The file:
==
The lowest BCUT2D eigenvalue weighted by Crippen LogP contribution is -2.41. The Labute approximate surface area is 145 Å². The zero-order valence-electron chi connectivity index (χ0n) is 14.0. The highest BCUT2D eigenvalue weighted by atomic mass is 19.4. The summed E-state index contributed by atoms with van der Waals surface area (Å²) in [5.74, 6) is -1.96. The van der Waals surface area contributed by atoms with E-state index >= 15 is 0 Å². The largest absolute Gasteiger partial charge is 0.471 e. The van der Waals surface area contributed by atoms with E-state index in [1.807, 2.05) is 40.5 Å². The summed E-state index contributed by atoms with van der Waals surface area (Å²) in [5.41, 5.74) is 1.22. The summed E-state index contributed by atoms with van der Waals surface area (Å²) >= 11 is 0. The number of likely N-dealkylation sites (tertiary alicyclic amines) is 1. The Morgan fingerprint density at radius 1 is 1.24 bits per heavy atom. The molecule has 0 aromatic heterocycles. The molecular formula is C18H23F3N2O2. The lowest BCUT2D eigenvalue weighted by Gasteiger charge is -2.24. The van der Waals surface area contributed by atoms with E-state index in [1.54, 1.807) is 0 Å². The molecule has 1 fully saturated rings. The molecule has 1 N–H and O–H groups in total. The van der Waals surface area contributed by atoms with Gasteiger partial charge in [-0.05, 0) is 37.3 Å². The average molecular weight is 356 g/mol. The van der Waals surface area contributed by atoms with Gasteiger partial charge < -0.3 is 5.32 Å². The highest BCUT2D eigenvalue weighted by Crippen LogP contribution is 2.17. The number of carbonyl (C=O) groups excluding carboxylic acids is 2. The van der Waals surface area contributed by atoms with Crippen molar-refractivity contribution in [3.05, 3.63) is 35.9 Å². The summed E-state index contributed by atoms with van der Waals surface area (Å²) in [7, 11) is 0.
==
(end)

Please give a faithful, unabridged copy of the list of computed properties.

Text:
The lowest BCUT2D eigenvalue weighted by Crippen LogP contribution is -2.41. The Labute approximate surface area is 145 Å². The zero-order valence-electron chi connectivity index (χ0n) is 14.0. The highest BCUT2D eigenvalue weighted by atomic mass is 19.4. The summed E-state index contributed by atoms with van der Waals surface area (Å²) in [5.74, 6) is -1.96. The van der Waals surface area contributed by atoms with E-state index >= 15 is 0 Å². The largest absolute Gasteiger partial charge is 0.471 e. The van der Waals surface area contributed by atoms with E-state index in [1.807, 2.05) is 40.5 Å². The summed E-state index contributed by atoms with van der Waals surface area (Å²) in [5.41, 5.74) is 1.22. The summed E-state index contributed by atoms with van der Waals surface area (Å²) >= 11 is 0. The number of likely N-dealkylation sites (tertiary alicyclic amines) is 1. The Morgan fingerprint density at radius 1 is 1.24 bits per heavy atom. The molecule has 0 aromatic heterocycles. The molecular formula is C18H23F3N2O2. The lowest BCUT2D eigenvalue weighted by Gasteiger charge is -2.24. The van der Waals surface area contributed by atoms with E-state index in [1.54, 1.807) is 0 Å². The molecule has 1 fully saturated rings. The molecule has 1 N–H and O–H groups in total. The van der Waals surface area contributed by atoms with Gasteiger partial charge in [-0.05, 0) is 37.3 Å². The average molecular weight is 356 g/mol. The van der Waals surface area contributed by atoms with Gasteiger partial charge < -0.3 is 5.32 Å². The highest BCUT2D eigenvalue weighted by Crippen LogP contribution is 2.17. The number of carbonyl (C=O) groups excluding carboxylic acids is 2. The van der Waals surface area contributed by atoms with Crippen molar-refractivity contribution in [3.05, 3.63) is 35.9 Å². The summed E-state index contributed by atoms with van der Waals surface area (Å²) in [7, 11) is 0.